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Program Description

Kids Can Make A Difference® (KIDS), an educational program for middle- and high school students, focuses on the root causes of hunger and poverty, the people most affected, solutions, and how students can help. The major goal is to stimulate the students to take some definite follow-up actions as they begin to realize that one person can make a difference. When first developed, KIDS was originally targeted to students from middle-class and more affluent homes. We have since learned that KIDS provides an enormous benefit to young people living in less fortunate circumstances; for them, the realization that being poor is not their fault is a liberating notion.

In 2010 KIDS became a program of the International Education and Resource Network (iEARN) the world’s largest non-profit global network that enables teachers and youth to use the Internet and other technologies to collaborate on projects that enhance learning and make a difference in the world. In 2011, iEARN launched the Finding Solutions hunger program in which participants research and discuss the root causes of hunger and poverty in the world and take meaningful actions to help create a more just and sustainable world. They will become informed and effective global citizens, convinced of their ability to make a difference in the world.

The KIDS program consists of three major components: (1) The innovative teacher guide, Finding Solutions to Hunger: Kids Can Make A Difference, (2) Idea Clearing House, and (3) the KIDS web site.

Finding Solutions to HungerThe teacher guide, Finding Solutions to Hunger: Kids Can Make A Difference, has been used in middle- and high-schools, after school programs, religious schools, distance learning programs, home schools, and local food banks. It features uplifting, engaging, interactive and challenging lessons on the causes of and solutions to domestic and international hunger. It examines contemporary development projects, the role of the media, famine vs. chronic hunger, the working poor, and more, as well as valuable ideas for how young people can make a difference in their communities and in the world around them. In the hands of a creative teacher, the guide is adaptable to a range of ages. The guide is available in a download version from the website in English.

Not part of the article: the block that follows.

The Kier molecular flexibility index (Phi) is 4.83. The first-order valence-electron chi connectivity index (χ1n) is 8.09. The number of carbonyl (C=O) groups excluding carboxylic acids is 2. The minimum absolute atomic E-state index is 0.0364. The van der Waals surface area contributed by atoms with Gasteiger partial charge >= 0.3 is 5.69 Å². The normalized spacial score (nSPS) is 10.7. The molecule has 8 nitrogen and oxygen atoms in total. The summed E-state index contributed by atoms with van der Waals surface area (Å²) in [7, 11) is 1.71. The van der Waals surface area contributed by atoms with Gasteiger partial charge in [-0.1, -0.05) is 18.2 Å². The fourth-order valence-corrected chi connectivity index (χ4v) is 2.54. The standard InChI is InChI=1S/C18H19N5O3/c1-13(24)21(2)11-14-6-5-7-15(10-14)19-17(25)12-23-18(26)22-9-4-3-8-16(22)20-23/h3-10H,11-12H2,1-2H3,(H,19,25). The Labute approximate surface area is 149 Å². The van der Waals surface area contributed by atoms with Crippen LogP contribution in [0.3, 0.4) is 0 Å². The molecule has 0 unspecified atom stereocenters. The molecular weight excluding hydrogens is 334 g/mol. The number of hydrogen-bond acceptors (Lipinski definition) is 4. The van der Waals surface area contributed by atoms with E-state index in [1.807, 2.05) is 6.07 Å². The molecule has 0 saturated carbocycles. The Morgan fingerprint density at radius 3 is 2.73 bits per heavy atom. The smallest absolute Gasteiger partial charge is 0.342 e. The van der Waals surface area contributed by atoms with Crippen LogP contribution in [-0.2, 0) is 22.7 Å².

Supporting classroom work is a KIDS Newsletter that highlights current hunger issues and student initiatives. The newsletter features articles written by students, teachers and others concerned with finding solutions to hunger and poverty. It is distributed to after school programs, religious schools and organizations, food banks/pantries, etc. The newsletter is published quarterly and sent to 10,000+ subscribers.

In 2014, we introduced a weekly publication, Idea Clearing House (ICH). This publication supports the work of the Finding Solutions to hunger, poverty & inequality Alliance. This Alliance brings together some of the foremost organizations involved in doing something about the scourge of hunger, poverty & inequality in our world. These organizations go beyond just reacting to natural disasters and are seeking ways to end hunger and poverty. All of them “think outside the box” and have formulated projects that will help you take constructive steps in becoming part of the solution. The members of the Alliance are Why Hunger, World Savvy, Food Tank, OXFAM iEARN/KIDS, RESULTS. And HEIFER.  Past issues of ICH are available on the KIDS’ website.